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Are there equipment differences between working at heights and confined spaces?

Making sure you have the proper equipment for the right job not only saves time but potentially saves money as well. You don’t want to have unnecessary equipment or provide the possibility of an employee using the wrong equipment on a job.

When it comes to working at heights and confined spaces there are several similarities and differences when it comes to the equipment needed.

The first similarity is that the employee needs a full body harness when working in each situation. There is the risk to fall in most situations at heights and in confined spaces. You need a device that can arrest your fall if a fall can occur. 

The Occupational Safety and Health Administration (OSHA) defines a full body harness in standard 1926.500(b) as the following: “straps which may be secured about the employee in a manner that will distribute the fall arrest forces over at least the thighs, pelvis, waist, chest and shoulders with means for attaching it to other components of a personal fall arrest system.”

They also state that “this definition does not exclude the use of a waist or chest strap as part of the full body harness as long as the harness properly distributes the fall arrest forces. Also, section 1926.502(d)(16) requires the “system” (as a whole) to limit the maximum arresting force on an employee to 1,800 pounds (8 kN.)”

A self-retracting lifeline or lanyard that can arrest a fall is also needed in both situations. OSHA defines a self-retracting lifeline in standard 1910.140 as the following: “Self-retracting lifeline/lanyard means a deceleration device containing a drum-wound line that can be slowly extracted from, or retracted onto, the drum under slight tension during normal movement by the employee. At the onset of a fall, the device automatically locks the drum and arrests the fall.”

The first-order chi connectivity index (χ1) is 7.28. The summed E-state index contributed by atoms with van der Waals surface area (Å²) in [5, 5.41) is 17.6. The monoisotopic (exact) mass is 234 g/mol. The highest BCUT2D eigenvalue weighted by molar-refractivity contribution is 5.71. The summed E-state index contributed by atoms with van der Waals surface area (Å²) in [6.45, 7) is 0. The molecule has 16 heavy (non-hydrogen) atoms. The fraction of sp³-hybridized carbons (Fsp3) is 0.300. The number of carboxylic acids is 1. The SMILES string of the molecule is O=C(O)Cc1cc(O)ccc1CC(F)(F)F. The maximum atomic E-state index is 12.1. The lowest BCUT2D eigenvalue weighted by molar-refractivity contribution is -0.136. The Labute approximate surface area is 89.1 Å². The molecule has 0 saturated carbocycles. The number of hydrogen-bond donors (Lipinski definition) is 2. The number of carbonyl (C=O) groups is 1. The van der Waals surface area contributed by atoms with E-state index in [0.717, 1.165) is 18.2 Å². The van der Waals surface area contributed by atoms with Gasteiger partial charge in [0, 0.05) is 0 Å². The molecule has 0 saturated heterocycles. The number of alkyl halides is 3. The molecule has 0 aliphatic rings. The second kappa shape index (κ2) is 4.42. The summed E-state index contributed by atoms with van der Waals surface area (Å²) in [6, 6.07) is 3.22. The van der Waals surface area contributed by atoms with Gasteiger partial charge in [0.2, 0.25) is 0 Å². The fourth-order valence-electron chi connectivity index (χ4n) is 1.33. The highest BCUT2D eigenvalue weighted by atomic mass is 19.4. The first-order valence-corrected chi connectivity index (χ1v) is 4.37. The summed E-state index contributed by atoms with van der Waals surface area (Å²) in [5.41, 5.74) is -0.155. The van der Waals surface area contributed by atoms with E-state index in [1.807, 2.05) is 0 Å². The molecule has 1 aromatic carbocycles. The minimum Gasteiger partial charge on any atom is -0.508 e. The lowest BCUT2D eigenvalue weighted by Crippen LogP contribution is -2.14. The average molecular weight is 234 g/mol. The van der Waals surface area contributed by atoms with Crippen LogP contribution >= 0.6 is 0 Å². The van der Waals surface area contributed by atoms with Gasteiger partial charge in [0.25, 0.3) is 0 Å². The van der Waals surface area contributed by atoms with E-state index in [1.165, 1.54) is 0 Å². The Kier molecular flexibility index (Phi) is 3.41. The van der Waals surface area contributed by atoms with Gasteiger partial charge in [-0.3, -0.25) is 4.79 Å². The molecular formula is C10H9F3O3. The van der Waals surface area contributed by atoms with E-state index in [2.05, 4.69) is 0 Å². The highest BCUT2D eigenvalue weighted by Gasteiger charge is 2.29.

For more information from OSHA on self-retracting lifelines and lanyards click here.

First, you need to look at what is a confined space. OSHA defines a confined space in standard 1910.146(b) as the following:

(1) Is large enough and so configured that an employee can bodily enter and perform assigned work; and

(2) Has limited or restricted means for entry or exit (for example, tanks, vessels, silos, storage bins, hoppers, vaults, and pits are spaces that may have limited means of entry.); and

(3) Is not designed for continuous employee occupancy.

For more information from OSHA on confined spaces click here.

An example of a confined space would be if you’re entering into a manhole or a tank. Essentially any work area with limited or challenging entry or exit is considered a confined space.

Depending on the environment, a gas monitor may be required for an employee to wear on their body. Confined spaces are known to hold deadly gases, sometimes undetectable by sight, smell or feel.

If you are going into a manhole you do not want your employee to be exposed and potentially have gas poisoning.

In the event if you were to have any worker inside of a confined space, a plan for rescue and necessary equipment should be available and ready to deploy quickly. A widely used example of this is a rescue tripod. Rescue tripods are equipped with devices of fall arrest as well as retrieval devices.

 A confined space retrieval system tripod is positioned directly over the entry and exit to the confined space.The tripod typically has a rescue winch attached to it. This could double as a rescue lifeline. The winch would be attached to the tripod and the worker would attach it with a dorsal ring to their full body harness. If the person fell or was down, another worker outside of the confined space could then crank them up out of the confined space.

Working in a confined space requires a high level of attention and the ability to respond very quickly when needed. Some facilities have dedicated and specially trained staff to provide prompt action on the rescue plan at a moment’s notice. There are also some safety professionals that are confined space specialists and work just with confined spaces. Confined space rescue services are also generally available in most locations throughout the United States.

Although there is some crossover in the equipment needed to work at heights and to work in confined spaces, the difference mostly lies in the rescue and/or retrieval portion. OSHA regulations address these separately, so two separate plans should be established.

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